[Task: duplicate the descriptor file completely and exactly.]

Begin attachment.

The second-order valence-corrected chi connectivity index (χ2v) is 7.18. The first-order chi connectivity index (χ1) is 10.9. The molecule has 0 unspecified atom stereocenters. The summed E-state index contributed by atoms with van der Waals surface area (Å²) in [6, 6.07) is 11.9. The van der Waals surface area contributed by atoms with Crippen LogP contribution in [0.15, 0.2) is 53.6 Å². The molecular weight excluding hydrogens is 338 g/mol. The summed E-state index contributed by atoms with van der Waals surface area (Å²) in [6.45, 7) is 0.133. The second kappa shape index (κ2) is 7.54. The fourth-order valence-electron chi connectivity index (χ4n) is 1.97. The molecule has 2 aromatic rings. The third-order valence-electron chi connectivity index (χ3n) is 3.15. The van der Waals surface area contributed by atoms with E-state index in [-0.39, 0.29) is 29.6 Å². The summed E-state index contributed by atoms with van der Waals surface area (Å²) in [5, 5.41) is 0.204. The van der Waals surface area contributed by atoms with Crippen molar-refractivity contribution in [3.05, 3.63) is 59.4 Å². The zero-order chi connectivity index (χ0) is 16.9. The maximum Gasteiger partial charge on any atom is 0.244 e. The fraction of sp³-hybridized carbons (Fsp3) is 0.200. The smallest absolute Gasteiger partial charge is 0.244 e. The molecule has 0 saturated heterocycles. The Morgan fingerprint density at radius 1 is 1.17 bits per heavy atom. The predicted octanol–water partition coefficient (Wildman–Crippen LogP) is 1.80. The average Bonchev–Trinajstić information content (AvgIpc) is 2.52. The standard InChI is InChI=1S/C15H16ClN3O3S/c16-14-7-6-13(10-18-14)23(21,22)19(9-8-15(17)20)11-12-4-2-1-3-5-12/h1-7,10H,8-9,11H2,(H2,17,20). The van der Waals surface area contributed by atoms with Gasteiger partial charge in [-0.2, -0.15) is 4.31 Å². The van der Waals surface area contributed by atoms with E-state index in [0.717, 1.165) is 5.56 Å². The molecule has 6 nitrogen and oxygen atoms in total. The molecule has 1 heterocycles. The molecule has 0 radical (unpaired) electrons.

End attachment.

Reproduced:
The second-order valence-corrected chi connectivity index (χ2v) is 7.18. The first-order chi connectivity index (χ1) is 10.9. The molecule has 0 unspecified atom stereocenters. The summed E-state index contributed by atoms with van der Waals surface area (Å²) in [6, 6.07) is 11.9. The van der Waals surface area contributed by atoms with Crippen LogP contribution in [0.15, 0.2) is 53.6 Å². The molecular weight excluding hydrogens is 338 g/mol. The summed E-state index contributed by atoms with van der Waals surface area (Å²) in [6.45, 7) is 0.133. The second kappa shape index (κ2) is 7.54. The fourth-order valence-electron chi connectivity index (χ4n) is 1.97. The molecule has 2 aromatic rings. The third-order valence-electron chi connectivity index (χ3n) is 3.15. The van der Waals surface area contributed by atoms with E-state index in [-0.39, 0.29) is 29.6 Å². The summed E-state index contributed by atoms with van der Waals surface area (Å²) in [5, 5.41) is 0.204. The van der Waals surface area contributed by atoms with Crippen molar-refractivity contribution in [3.05, 3.63) is 59.4 Å². The zero-order chi connectivity index (χ0) is 16.9. The maximum Gasteiger partial charge on any atom is 0.244 e. The fraction of sp³-hybridized carbons (Fsp3) is 0.200. The smallest absolute Gasteiger partial charge is 0.244 e. The molecule has 0 saturated heterocycles. The Morgan fingerprint density at radius 1 is 1.17 bits per heavy atom. The predicted octanol–water partition coefficient (Wildman–Crippen LogP) is 1.80. The average Bonchev–Trinajstić information content (AvgIpc) is 2.52. The standard InChI is InChI=1S/C15H16ClN3O3S/c16-14-7-6-13(10-18-14)23(21,22)19(9-8-15(17)20)11-12-4-2-1-3-5-12/h1-7,10H,8-9,11H2,(H2,17,20). The van der Waals surface area contributed by atoms with Gasteiger partial charge in [-0.2, -0.15) is 4.31 Å². The van der Waals surface area contributed by atoms with E-state index in [0.717, 1.165) is 5.56 Å². The molecule has 6 nitrogen and oxygen atoms in total. The molecule has 1 heterocycles. The molecule has 0 radical (unpaired) electrons.